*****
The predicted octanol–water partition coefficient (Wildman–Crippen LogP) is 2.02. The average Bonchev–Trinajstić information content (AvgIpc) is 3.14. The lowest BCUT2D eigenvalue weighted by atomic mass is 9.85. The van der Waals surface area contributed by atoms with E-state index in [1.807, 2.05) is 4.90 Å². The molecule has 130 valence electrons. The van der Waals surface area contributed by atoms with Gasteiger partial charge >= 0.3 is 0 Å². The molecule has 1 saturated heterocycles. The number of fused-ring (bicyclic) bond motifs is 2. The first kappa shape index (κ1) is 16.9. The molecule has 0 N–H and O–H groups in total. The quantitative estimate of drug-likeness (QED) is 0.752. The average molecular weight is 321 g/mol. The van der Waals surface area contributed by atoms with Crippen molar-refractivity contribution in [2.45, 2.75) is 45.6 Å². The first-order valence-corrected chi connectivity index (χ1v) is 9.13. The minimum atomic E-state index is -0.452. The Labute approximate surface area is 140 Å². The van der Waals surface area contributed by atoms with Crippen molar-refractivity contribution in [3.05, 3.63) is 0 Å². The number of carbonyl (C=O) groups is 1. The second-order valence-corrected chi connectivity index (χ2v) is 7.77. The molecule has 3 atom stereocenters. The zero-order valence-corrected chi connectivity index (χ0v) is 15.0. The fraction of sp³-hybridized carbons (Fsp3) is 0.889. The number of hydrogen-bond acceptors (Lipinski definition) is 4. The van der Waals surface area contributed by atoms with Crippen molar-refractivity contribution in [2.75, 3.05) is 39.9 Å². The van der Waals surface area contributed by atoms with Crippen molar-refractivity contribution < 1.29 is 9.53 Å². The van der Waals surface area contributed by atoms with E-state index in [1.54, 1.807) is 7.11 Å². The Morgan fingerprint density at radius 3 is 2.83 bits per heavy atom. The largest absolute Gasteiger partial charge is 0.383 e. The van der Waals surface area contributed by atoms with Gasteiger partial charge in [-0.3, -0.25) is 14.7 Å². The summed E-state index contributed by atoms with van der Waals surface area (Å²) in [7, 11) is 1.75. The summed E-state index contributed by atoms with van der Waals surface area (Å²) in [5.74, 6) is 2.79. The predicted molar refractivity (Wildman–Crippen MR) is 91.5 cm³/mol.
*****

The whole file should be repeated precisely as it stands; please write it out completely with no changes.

The predicted octanol–water partition coefficient (Wildman–Crippen LogP) is 2.02. The average Bonchev–Trinajstić information content (AvgIpc) is 3.14. The lowest BCUT2D eigenvalue weighted by atomic mass is 9.85. The van der Waals surface area contributed by atoms with E-state index in [1.807, 2.05) is 4.90 Å². The molecule has 130 valence electrons. The van der Waals surface area contributed by atoms with Gasteiger partial charge >= 0.3 is 0 Å². The molecule has 1 saturated heterocycles. The number of fused-ring (bicyclic) bond motifs is 2. The first kappa shape index (κ1) is 16.9. The molecule has 0 N–H and O–H groups in total. The quantitative estimate of drug-likeness (QED) is 0.752. The average molecular weight is 321 g/mol. The van der Waals surface area contributed by atoms with Crippen molar-refractivity contribution in [2.45, 2.75) is 45.6 Å². The first-order valence-corrected chi connectivity index (χ1v) is 9.13. The minimum atomic E-state index is -0.452. The Labute approximate surface area is 140 Å². The van der Waals surface area contributed by atoms with Crippen molar-refractivity contribution in [3.05, 3.63) is 0 Å². The number of carbonyl (C=O) groups is 1. The second-order valence-corrected chi connectivity index (χ2v) is 7.77. The molecule has 3 atom stereocenters. The zero-order valence-corrected chi connectivity index (χ0v) is 15.0. The fraction of sp³-hybridized carbons (Fsp3) is 0.889. The number of hydrogen-bond acceptors (Lipinski definition) is 4. The van der Waals surface area contributed by atoms with Crippen molar-refractivity contribution in [2.75, 3.05) is 39.9 Å². The van der Waals surface area contributed by atoms with Crippen molar-refractivity contribution < 1.29 is 9.53 Å². The van der Waals surface area contributed by atoms with E-state index in [1.54, 1.807) is 7.11 Å². The Morgan fingerprint density at radius 3 is 2.83 bits per heavy atom. The largest absolute Gasteiger partial charge is 0.383 e. The van der Waals surface area contributed by atoms with Gasteiger partial charge in [-0.3, -0.25) is 14.7 Å². The summed E-state index contributed by atoms with van der Waals surface area (Å²) in [7, 11) is 1.75. The summed E-state index contributed by atoms with van der Waals surface area (Å²) in [5.74, 6) is 2.79. The predicted molar refractivity (Wildman–Crippen MR) is 91.5 cm³/mol.